Plans are moving forward to build a 100-mile rail line from Duchesne, through the wild Uinta Basin, and into Price. KUER’s Judy Fahys reports on the ambitious and expensive proposal to move Utah energy products into the market.
The Uinta Basin rail project is a big idea. And its price tag is big, too – as much as $4 billion. But state transportation officials estimate an even bigger financial cost if Uinta Basin oil can’t get to Wasatch Front refineries and buyers outside the state.
John Thomas manages the project for the Utah Department of Transportation.
“The Uinta Basin Economic and Transportation Study analyzed the relationship between transportation and energy production,” he said, “and what we found was that our transportation systems do not meet the demand for energy production. And we estimated around $30 billion in lost production over the next 30 years due to transportation.”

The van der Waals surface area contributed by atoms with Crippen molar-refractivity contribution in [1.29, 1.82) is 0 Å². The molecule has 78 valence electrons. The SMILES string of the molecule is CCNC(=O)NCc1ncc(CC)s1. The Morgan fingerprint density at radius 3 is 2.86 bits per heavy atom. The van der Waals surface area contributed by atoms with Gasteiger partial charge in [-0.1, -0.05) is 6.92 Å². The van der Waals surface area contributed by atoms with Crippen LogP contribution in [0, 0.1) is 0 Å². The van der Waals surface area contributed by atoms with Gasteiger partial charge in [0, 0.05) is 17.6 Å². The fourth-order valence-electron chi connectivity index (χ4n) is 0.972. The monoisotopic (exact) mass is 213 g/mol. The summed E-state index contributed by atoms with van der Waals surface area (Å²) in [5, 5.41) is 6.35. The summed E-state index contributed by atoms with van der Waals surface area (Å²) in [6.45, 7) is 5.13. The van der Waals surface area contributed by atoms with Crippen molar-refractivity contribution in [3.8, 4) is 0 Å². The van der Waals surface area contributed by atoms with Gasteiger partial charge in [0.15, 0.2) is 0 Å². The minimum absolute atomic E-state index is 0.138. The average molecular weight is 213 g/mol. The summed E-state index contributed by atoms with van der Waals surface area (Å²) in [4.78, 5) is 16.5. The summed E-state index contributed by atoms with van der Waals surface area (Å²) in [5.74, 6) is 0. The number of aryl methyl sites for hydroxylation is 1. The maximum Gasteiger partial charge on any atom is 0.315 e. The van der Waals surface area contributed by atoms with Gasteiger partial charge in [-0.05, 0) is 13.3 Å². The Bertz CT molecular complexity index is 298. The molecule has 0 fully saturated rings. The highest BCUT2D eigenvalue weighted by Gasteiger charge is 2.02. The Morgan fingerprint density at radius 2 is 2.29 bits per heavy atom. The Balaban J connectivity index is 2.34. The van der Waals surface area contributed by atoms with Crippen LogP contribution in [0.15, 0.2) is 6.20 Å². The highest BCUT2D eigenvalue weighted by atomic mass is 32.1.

Officials with UDOT considered many possible routes over the rugged terrain from the Uinta Basin energy fields to the national railroad lines at Price. Thomas says the engineering is challenging because the route can’t be too steep or twisty.
“What we learned evaluating 26 different alternatives and about 4,100 miles of alignments, the terrain and topography in and out of the basin was very challenging and found that there’s really only one feasible corridor in and out of the basin.”
That route through Indian Farm Canyon will require digging a ten-mile tunnel, which would make it one of the longest in the nation.
On Thursday, officials from the federal Surface Transportation Board are set to visit the area. That board’s approval is important because it will oversee the next step, an in-depth study on environmental impacts.
Stephen Bloch is legal director for the Southern Utah Wilderness Alliance. He questions the rail line’s impact, especially on air quality.
“It’s serious, and we’re taking it at face value. There’s a huge price tag to subsidize this thing. It’s not clear who would operate it. I think there’s a lot of unanswered questions.”
Supporters hope that the environmental impact review gets underway by the end of the year. They expect it to take two years to complete.